Spend enough of your life with someone, and the catalog of memorable experiences you share accumulates to the point that they're almost like a song library or playlist in your phone. By seeing only a word or two in the titles of these countless moments, you’re able to recall them, in detail.
Like, if I were scrolling through the memory playlist shared by my wife and I and came across "Two Martinis," we'd both have a good laugh – her more than me, likely – because we would know it was from the night many years ago when I realized that I'm not much of a martini person. And, not only that, I'm very much not a two-martini person.
Our memory playlist has a new entry, from this past Saturday, and I'll just say this: If, two or three decades from now we're preparing a meal in our kitchen and I start to become a bit too domineering when it comes to what I think is the best way to prepare the meal, my wife will send a stone-cold glance in my direction, utter only two words, and I will know that I need to stand down.
She wanted shrimp, rice and vegetables. We walked to the store, grabbed a basket and bought all the ingredients we'd need. And what would bring it all together? My wife decided on curry.
An hour or so later, the scene playing out in our home was like some kind of commercial featuring annoying people you’d like to shove off a cliff. Music was playing on the stereo in the living room, incense was burning, a couple candles were lit, and my wife and I were enjoying a bit of wine as we prepared the feast. The rice was simmering as my wife prepped the shrimp, and I grabbed a knife and started cutting up onions, peppers, broccoli and zucchini to be sauteed.
At some point, my wife may have felt that since this meal was her idea, she'd be the lead chef. But I butted in. I tossed the veggies in a skillet with some olive oil and turned on the burner. Everything was proceeding swimmingly and it was time to introduce the curry element.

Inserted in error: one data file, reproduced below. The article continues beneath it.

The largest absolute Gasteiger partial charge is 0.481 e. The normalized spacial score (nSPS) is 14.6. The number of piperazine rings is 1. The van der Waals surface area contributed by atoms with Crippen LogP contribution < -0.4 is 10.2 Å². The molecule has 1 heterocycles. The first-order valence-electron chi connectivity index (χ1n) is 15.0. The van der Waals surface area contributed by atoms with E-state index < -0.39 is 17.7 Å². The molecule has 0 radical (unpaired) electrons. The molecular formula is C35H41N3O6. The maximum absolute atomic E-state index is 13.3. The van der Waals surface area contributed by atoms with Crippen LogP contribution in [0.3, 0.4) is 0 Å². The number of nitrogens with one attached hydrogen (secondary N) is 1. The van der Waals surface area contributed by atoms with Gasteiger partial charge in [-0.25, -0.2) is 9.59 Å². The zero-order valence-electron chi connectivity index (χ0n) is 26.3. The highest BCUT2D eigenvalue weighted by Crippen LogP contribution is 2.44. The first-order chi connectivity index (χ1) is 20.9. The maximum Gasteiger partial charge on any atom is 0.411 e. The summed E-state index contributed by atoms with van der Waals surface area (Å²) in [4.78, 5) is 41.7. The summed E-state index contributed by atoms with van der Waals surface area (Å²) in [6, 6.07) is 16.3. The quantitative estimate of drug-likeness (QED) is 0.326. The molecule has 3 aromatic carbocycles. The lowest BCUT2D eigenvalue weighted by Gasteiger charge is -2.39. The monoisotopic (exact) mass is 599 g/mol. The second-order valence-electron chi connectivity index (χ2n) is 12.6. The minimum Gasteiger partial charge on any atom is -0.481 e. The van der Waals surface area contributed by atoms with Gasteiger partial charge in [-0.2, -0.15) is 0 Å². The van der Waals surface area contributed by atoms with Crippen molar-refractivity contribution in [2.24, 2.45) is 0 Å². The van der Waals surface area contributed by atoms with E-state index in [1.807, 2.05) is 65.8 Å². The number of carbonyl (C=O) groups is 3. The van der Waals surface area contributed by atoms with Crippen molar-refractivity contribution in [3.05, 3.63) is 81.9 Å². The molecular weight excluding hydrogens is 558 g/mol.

I opened the jar she’d bought and the thickness of its contents surprised me. I looked at the label and took note to clarify, out loud, that it was "paste" and not "sauce."
At this point, the fact that it was paste and not sauce should have amounted to a flashing red alert that I needed to study this jar further. This wasn't marinara you simply pour into a pan, heat up and dump over pasta. I was dealing with curry paste, a concentrated ingredient. Curry is not an ingredient you get sloppy with. You mess with curry, curry's going to mess with you.
But for some reason that as of this writing still eludes me, I spent the next couple of minutes using a rubber spatula to get every last molecule of curry paste out of that jar and into the skillet with all of the veggies. I immediately knew something was off.
First off, it's paste, so it's super thick. You know, like paste. I worked it around the skillet and into the mass of vegetables. It slowly started to thin out, but I was worried.
It was time to eat.
My wife dished up a bowl and disappeared into the candle-lit living room, as I continued to try and salvage what I feared was going to be a culinary catastrophe.
A few short seconds passed, when from the living room came the inquiry, "Were there directions for the curry?"
I said I didn't know. Again, from the living room, she asked where the jar was. In the trash, I replied.
She came into the kitchen with particular purpose, opened the pantry closet and grabbed the empty jar out of the garbage. There was no mystery here: She had taken a bite of what I'd prepared, and there was enough curry paste in it to feed a town of 10,000 people for a month.
"There are directions," she said with a notable amount of enthusiasm as she handed me the jar, with even greater enthusiasm.
The recipe called for sugar, and you needed to dilute the paste with a healthy dose of water. Most important, you needed to use only three tablespoons of paste.
In desperation mode, I dumped the rice and shrimp into the skillet with the paste and the veggies. I poured an ample amount of water all over it, and sugar, too, and started stirring like a madman.
We each managed to eat a small portion, but you just don’t undo curry when you’ve overdone curry.
The next day, we awoke with renewed hope. We added some tomato juice and we sliced up leftover bratwursts we’d grilled a couple days earlier and tried to conjure some kind of jambalaya or gumbo.
Again, we each managed to eat a small bowl. But it was a giant no-go.
“What a waste,” my wife said as she shoveled the rest into the garbage.
She’s right. But another memory made...